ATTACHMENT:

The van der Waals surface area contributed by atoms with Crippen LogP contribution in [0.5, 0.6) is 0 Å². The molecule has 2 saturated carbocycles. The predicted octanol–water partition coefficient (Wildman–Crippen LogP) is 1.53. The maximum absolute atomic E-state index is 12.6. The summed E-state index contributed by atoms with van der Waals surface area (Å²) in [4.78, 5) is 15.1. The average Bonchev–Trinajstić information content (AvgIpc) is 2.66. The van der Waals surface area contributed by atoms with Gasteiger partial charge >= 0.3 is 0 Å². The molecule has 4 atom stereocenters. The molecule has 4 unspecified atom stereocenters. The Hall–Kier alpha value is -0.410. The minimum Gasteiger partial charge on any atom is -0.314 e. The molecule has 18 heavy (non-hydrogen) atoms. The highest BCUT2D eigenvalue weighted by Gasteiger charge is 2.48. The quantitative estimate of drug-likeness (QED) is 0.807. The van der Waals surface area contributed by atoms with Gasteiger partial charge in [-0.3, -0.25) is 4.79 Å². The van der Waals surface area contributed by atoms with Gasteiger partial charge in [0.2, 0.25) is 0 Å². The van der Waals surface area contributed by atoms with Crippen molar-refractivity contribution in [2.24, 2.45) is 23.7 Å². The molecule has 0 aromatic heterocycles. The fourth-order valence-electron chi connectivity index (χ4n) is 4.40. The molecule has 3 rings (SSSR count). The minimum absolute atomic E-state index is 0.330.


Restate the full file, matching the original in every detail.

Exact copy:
The van der Waals surface area contributed by atoms with Crippen LogP contribution in [0.5, 0.6) is 0 Å². The molecule has 2 saturated carbocycles. The predicted octanol–water partition coefficient (Wildman–Crippen LogP) is 1.53. The maximum absolute atomic E-state index is 12.6. The summed E-state index contributed by atoms with van der Waals surface area (Å²) in [4.78, 5) is 15.1. The average Bonchev–Trinajstić information content (AvgIpc) is 2.66. The van der Waals surface area contributed by atoms with Gasteiger partial charge >= 0.3 is 0 Å². The molecule has 4 atom stereocenters. The molecule has 4 unspecified atom stereocenters. The Hall–Kier alpha value is -0.410. The minimum Gasteiger partial charge on any atom is -0.314 e. The molecule has 18 heavy (non-hydrogen) atoms. The highest BCUT2D eigenvalue weighted by Gasteiger charge is 2.48. The quantitative estimate of drug-likeness (QED) is 0.807. The van der Waals surface area contributed by atoms with Gasteiger partial charge in [-0.3, -0.25) is 4.79 Å². The van der Waals surface area contributed by atoms with Gasteiger partial charge in [0.2, 0.25) is 0 Å². The van der Waals surface area contributed by atoms with Crippen molar-refractivity contribution in [2.24, 2.45) is 23.7 Å². The molecule has 0 aromatic heterocycles. The fourth-order valence-electron chi connectivity index (χ4n) is 4.40. The molecule has 3 rings (SSSR count). The minimum absolute atomic E-state index is 0.330.